Thin trade as City waits for Clarke's monthly meeting


Investors were largely sidelined ahead of tomorrow's monthly meeting between the Chancellor, Ken Clarke, and Governor of the Bank of England Eddie George, and the index of leading 100 shares traded in a narrow 10- point range, closing 5.5 points higher at 3978.8 in thin trade.

With little else to distract them, traders' attention predictably turned to football and Newcastle United's audacious pounds 15m swoop for Blackburn Rovers and England striker Alan Shearer.

The deal, a world record transfer fee, could have important implications for Newcastle's plans to seek a stock market listing, possibly by the end of this year, which could value the club at pounds 160m.

The City seemed split about the impact of Shearer's move on the flotation. Some analysts reckoned the signing would be make it easier for the club to raise money from institutional investors to fund the cost of building a larger stadium across the Tyne. The far riskier investment in Shearer, the argument goes, is best left to majority shareholder and Newcastle chairman Sir John Hall.

Others were less sure. "Newcastle are paying pounds 3m a year plus a salary for a player who will be worthless in five years," said analyst Paul Wedge at Collins Stewart. "It will mean Newcastle reporting a massive loss this year. I don't know how you can say that is a good deal."

News of Shearer's decision had little impact on Manchester United, which claimed its pounds 12m bid for Shearer was blocked by the Blackburn board. Shares in the Old Trafford club, who remain warm favourites to retain their Premier League title, added 3p to 431p.

Elsewhere in the leisure world, the stock market toasted confirmation that brewer Bass was in talks with food and drinks group Allied Domecq about buying a 50 per cent stake in Carlsberg-Tetley, the Anglo-Danish brewing business. More news about the pounds 200m deal, which would restore Bass as Britain's biggest beer maker, is expected on Thursday. Bass put on 4p to 781, while Allied Domecq ended 6p higher at 429p , making it the third-best Footsie performer of the day.

More fun should be had this week if Whitbread, up 2p at 689p, unveils plans to expand its themed restaurant activities with a bid for Pelican, unchanged at 145p.

Top slot among the blue chips went United News & Media, which climbed 11p to 649p on hopes that the company would carry off regional newspaper publisher Westminster Press from Pearson. United has been involved in talks to buy exhibitions group Blenheim, but the lack of any further bid developments sent the latter 5p lower at 393p.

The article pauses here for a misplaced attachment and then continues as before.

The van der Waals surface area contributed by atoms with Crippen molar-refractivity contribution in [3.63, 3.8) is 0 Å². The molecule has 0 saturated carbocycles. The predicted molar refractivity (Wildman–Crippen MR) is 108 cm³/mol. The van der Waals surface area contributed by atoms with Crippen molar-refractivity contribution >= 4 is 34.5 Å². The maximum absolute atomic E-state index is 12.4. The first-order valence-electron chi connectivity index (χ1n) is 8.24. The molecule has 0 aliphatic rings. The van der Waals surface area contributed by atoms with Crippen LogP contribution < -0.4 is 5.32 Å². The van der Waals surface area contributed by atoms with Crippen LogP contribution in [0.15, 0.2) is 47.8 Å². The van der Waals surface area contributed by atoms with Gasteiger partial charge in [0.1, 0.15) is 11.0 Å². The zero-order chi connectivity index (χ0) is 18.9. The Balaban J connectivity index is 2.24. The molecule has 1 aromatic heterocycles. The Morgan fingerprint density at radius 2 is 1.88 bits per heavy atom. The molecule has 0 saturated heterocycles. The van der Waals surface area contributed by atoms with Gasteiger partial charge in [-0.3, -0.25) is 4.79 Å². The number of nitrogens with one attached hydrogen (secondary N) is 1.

Several television stocks attracted brokers' buy notes. NatWest upgraded its recommendation on Scottish TV from hold to add on the basis that the acquisition of Caledonian Publishing will materially enhance earnings. NatWest says the deal will create a powerful Scottish multi-media group and act as useful hedge against any potential revenue damage from Channel Five, which is due to go on air next year. Scottish rose 9p to 662.

Meanwhile Border Television was the subject of a "strong buy" note from Greig Middleton. Stripping out Border's cash and the value of wholly-owned subsidiary Century Radio, the broker reckons the shares - unchanged yesterday at 269p - stand on a prospective p/e ratio of just 13, a very large discount to the rest of the sector

Epic Multimedia continued its remarkable run after announcing a major distribution deal for an action adventure game called Endgame with GTE , a world-wide publisher of digital entertainment. GTE will pay advances of about $1m to complete production of the Endgame title, as well as potential further royalties on future sales. AIM-listed Epic jumped 6p to 90p after 100p.

Shares in the remaining regional electricity companies continued to spark interest. Reports that East Midlands will this week confirm a pounds 1.4bn approach from a US suitor, possibly Houston Industries, gave the shares an added buzz. They closed 28p ahead at 608p, valuing East Midlands at pounds 1.15bn. Also in demand was Yorkshire Electricity, 11p up at 683p.

The decision on Friday by Psion, maker of the electronic personal organiser, to withdraw its 200p a share bid for consumer electronics group Amstrad continued to have a negative impact. Amstrad fell 6p to 154p while Psion was 20p weaker at 403p.

Printed circuit board manufacturer Kode International slid 16p to 94p after a 68 per cent setback at the half-way mark.

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